Marijuana Use, Disorders Double in US Adults

Miriam Davis, PhD

October 23, 2015

The prevalence of marijuana use among US adults more than doubled over a 12-year period, from 2001 to 2013, new research suggests. Prevalence rates rose from 4.1% in 2001 to 9.5% in 2013, according to similarly designed studies conducted 12 years apart.

Over the same period, the prevalence of marijuana use disorders (abuse or dependence) nearly doubled, from 1.5% to 2.9%.

"Most Americans see marijuana, a natural substance, as harmless, but it is not. Some can use without harm, but it's important for healthcare professionals, policy makers, and the public to be aware that users are at risk for addiction. This should be communicated not with scare tactics but in a balanced manner," Deborah Hasin, PhD, lead author and professor of epidemiology at Columbia University, in New York City, told Medscape Medical News.

The increased prevalence of marijuana use (defined as any use during the past year) across the population was also felt across most population groups. The study noted that increases were most pronounced among women (from 2.6% to 6.9%), African Americans (from 4.7% to 12.7%), Hispanics (from 3.3% to 8.4%), and older people (from 0.04 to 1.3%).

The study was published online October 21 in JAMA Psychiatry.

Risks of Use

The authors speculate that the growth in prevalence among African Americans and Hispanics "may lie in the widening income gap between white and black and Hispanic individuals during and after the 2008 recession, possibly leading to increased minority stress and demoralization and substance use as a coping mechanism," the authors write.

The prevalence of past-year marijuana use disorders nearly doubled, climbing from 1.5% in 2001 to 2.9% in 2013. Population groups with noteworthy increases included adults aged 45 to 64 years, African Americans, Hispanic Americans, and those with the lowest incomes.

The prevalence of marijuana use disorder among marijuana users decreased from 35.6% in 2001 to 30.6% in 2013. Despite the decline, "the clear risk for marijuana use disorders among users (approximately 30%) suggests that as the number of US users grows, so will the numbers of those experiencing problems related to such use," the authors write.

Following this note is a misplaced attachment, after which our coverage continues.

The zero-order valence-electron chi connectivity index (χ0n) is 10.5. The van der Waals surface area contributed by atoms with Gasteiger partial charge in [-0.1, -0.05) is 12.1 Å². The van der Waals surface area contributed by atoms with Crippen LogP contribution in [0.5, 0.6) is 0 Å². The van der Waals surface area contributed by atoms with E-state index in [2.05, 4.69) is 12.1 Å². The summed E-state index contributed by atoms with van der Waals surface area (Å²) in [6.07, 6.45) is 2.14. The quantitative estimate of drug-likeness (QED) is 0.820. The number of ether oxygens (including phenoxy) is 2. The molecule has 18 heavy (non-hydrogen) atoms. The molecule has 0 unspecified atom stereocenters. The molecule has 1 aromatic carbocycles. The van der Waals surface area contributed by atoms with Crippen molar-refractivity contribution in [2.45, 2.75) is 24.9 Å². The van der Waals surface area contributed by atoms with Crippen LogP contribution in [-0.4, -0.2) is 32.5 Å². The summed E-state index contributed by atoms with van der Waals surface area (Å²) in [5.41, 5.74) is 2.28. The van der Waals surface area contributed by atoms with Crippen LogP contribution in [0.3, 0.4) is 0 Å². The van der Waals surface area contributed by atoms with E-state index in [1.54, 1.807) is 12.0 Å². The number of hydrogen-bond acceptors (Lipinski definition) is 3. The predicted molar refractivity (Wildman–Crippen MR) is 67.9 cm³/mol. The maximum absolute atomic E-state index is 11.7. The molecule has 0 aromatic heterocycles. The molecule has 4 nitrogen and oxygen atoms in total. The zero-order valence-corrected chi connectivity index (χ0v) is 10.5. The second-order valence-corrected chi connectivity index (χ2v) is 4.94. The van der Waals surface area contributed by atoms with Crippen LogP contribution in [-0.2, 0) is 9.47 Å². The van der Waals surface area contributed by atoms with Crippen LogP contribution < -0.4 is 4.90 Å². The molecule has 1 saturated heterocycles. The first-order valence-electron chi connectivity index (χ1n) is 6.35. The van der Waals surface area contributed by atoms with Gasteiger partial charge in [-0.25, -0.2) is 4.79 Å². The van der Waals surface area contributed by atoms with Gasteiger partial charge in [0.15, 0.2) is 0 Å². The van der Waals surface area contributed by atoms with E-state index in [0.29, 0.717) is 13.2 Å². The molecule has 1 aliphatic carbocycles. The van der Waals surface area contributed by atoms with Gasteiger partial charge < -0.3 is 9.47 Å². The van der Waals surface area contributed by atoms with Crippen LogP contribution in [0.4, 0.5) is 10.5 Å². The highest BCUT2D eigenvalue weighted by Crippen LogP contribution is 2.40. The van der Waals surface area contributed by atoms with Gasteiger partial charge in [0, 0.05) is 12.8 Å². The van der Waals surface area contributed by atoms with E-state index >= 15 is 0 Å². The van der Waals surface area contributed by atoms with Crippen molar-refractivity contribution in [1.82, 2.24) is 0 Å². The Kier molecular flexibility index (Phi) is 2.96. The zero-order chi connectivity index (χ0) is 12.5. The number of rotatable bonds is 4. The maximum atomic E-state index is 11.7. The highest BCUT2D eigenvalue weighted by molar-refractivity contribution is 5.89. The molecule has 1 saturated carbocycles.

The fact that marijuana use disorders did not increase among users – in fact, there was a significant decline – "indicates that the increased prevalence of marijuana use disorder over the last decade can be attributed to the increased prevalence of marijuana users in the general population," they add.

Besides the risk for addiction, marijuana use places individuals at risk for vehicle crashes, emergency department visits, psychiatric symptoms, poor quality of life, cognitive decline, and use of other drugs, note the authors in reference to other published studies.

Furthermore, marijuana use disorders are linked to substantial comorbidity and disability.

The authors point out that laws and attitudes toward the use of marijuana are changing. Twenty-three states have enacted medical marijuana laws, with four of them also having legalized recreational use. They note that marijuana use is higher in states with such laws compared with other states.

Fewer people see marijuana use as risky, according to published studies cited by the authors.

Study findings on the prevalence of marijuana use, marijuana use disorders, and marijuana use disorders among marijuana users were based on two nationally representative, face-to-face interview surveys of US adults aged 18 years and older: the 2001 National Epidemiologic Survey on Alcohol and Related Conditions (n = 43,093), and the 2013 National Epidemiologic Survey on Alcohol and Related Conditions–III (n = 36,309).

In the 2001 survey, marijuana use and marijuana use disorders were assessed in the past year by the National Institute on Alcohol Abuse and Alcoholism Alcohol Use Disorder and Associated Disability Interview Schedule-IV (AUDADIS-IV). The 2013 survey used a nearly identical methodology (AUDADIS-V).

High Rates of Abuse, Dependence

Commenting on the findings for Medscape Medical News, Wilson Compton, MD, deputy director of the National Institute on Drug Abuse, said, "This study is highly important because it highlights the significance of marijuana use disorders in the US population."

Dr Compton said he was struck by the finding that a sizable portion of users, about 30%, develop marijuana abuse or dependence.

"These are people who continue to use despite physical or psychological problems, use in hazardous situations like operating heavy machinery or a car, or have trouble controlling their use," he said.

The next step he would like to see is an examination of "how marijuana use and disorders affect functioning, co-occurring psychiatric disorder, and other aspects of health and social functioning."

Dr Hasin and Dr Compton have disclosed no relevant financial relationships.

JAMA Psychiatry. Published online October 21, 2015. Abstract


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